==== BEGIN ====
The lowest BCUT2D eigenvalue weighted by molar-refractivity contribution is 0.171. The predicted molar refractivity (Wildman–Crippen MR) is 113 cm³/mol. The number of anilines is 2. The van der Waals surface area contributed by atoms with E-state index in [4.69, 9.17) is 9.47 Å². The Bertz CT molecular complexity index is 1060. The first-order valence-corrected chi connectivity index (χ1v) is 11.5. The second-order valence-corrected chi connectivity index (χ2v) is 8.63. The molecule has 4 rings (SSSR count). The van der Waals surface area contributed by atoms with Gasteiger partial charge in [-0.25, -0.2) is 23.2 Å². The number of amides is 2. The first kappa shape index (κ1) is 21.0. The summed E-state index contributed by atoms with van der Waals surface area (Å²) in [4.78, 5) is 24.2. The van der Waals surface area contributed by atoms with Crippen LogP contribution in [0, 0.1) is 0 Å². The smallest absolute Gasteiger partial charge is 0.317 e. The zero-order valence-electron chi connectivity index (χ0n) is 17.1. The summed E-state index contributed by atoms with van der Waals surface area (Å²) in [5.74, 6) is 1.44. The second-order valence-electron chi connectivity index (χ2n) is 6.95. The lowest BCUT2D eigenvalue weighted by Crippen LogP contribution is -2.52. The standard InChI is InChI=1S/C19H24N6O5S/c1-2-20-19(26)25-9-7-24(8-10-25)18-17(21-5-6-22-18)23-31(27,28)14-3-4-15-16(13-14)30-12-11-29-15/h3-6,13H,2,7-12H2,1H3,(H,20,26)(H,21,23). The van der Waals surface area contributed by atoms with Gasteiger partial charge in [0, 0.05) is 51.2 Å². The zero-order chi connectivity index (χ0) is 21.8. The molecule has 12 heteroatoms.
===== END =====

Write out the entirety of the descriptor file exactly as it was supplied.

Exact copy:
The lowest BCUT2D eigenvalue weighted by molar-refractivity contribution is 0.171. The predicted molar refractivity (Wildman–Crippen MR) is 113 cm³/mol. The number of anilines is 2. The van der Waals surface area contributed by atoms with E-state index in [4.69, 9.17) is 9.47 Å². The Bertz CT molecular complexity index is 1060. The first-order valence-corrected chi connectivity index (χ1v) is 11.5. The second-order valence-corrected chi connectivity index (χ2v) is 8.63. The molecule has 4 rings (SSSR count). The van der Waals surface area contributed by atoms with Gasteiger partial charge in [-0.25, -0.2) is 23.2 Å². The number of amides is 2. The first kappa shape index (κ1) is 21.0. The summed E-state index contributed by atoms with van der Waals surface area (Å²) in [4.78, 5) is 24.2. The van der Waals surface area contributed by atoms with Crippen LogP contribution in [0, 0.1) is 0 Å². The smallest absolute Gasteiger partial charge is 0.317 e. The zero-order valence-electron chi connectivity index (χ0n) is 17.1. The summed E-state index contributed by atoms with van der Waals surface area (Å²) in [5.74, 6) is 1.44. The second-order valence-electron chi connectivity index (χ2n) is 6.95. The lowest BCUT2D eigenvalue weighted by Crippen LogP contribution is -2.52. The standard InChI is InChI=1S/C19H24N6O5S/c1-2-20-19(26)25-9-7-24(8-10-25)18-17(21-5-6-22-18)23-31(27,28)14-3-4-15-16(13-14)30-12-11-29-15/h3-6,13H,2,7-12H2,1H3,(H,20,26)(H,21,23). The van der Waals surface area contributed by atoms with Gasteiger partial charge in [0, 0.05) is 51.2 Å². The zero-order chi connectivity index (χ0) is 21.8. The molecule has 12 heteroatoms.